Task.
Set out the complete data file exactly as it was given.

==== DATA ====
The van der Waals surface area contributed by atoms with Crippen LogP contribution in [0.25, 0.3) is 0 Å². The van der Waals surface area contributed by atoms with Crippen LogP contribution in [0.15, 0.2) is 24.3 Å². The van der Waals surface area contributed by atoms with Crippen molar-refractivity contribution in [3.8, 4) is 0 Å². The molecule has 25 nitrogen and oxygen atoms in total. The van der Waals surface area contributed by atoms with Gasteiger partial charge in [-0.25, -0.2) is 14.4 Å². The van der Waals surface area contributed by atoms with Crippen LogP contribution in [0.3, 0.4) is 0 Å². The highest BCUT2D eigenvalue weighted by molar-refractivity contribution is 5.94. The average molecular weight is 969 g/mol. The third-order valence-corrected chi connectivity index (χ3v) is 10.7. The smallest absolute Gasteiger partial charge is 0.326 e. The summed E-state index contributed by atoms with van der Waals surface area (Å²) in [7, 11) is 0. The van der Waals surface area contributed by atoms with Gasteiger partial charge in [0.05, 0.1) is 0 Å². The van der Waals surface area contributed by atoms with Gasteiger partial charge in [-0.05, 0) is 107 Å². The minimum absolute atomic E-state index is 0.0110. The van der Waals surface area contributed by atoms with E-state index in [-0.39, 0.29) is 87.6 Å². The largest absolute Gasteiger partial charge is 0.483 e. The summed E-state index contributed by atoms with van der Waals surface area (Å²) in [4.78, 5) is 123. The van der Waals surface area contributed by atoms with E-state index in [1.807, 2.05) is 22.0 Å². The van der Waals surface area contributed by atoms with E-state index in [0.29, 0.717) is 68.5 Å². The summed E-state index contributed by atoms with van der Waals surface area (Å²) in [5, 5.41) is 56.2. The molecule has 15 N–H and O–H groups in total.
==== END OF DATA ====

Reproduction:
The van der Waals surface area contributed by atoms with Crippen LogP contribution in [0.25, 0.3) is 0 Å². The van der Waals surface area contributed by atoms with Crippen LogP contribution in [0.15, 0.2) is 24.3 Å². The van der Waals surface area contributed by atoms with Crippen molar-refractivity contribution in [3.8, 4) is 0 Å². The molecule has 25 nitrogen and oxygen atoms in total. The van der Waals surface area contributed by atoms with Gasteiger partial charge in [-0.25, -0.2) is 14.4 Å². The van der Waals surface area contributed by atoms with Crippen LogP contribution in [0.3, 0.4) is 0 Å². The highest BCUT2D eigenvalue weighted by molar-refractivity contribution is 5.94. The average molecular weight is 969 g/mol. The third-order valence-corrected chi connectivity index (χ3v) is 10.7. The smallest absolute Gasteiger partial charge is 0.326 e. The summed E-state index contributed by atoms with van der Waals surface area (Å²) in [7, 11) is 0. The van der Waals surface area contributed by atoms with Gasteiger partial charge in [0.05, 0.1) is 0 Å². The van der Waals surface area contributed by atoms with Gasteiger partial charge in [-0.05, 0) is 107 Å². The minimum absolute atomic E-state index is 0.0110. The van der Waals surface area contributed by atoms with E-state index in [-0.39, 0.29) is 87.6 Å². The largest absolute Gasteiger partial charge is 0.483 e. The summed E-state index contributed by atoms with van der Waals surface area (Å²) in [4.78, 5) is 123. The van der Waals surface area contributed by atoms with E-state index in [1.807, 2.05) is 22.0 Å². The van der Waals surface area contributed by atoms with E-state index in [0.29, 0.717) is 68.5 Å². The summed E-state index contributed by atoms with van der Waals surface area (Å²) in [5, 5.41) is 56.2. The molecule has 15 N–H and O–H groups in total.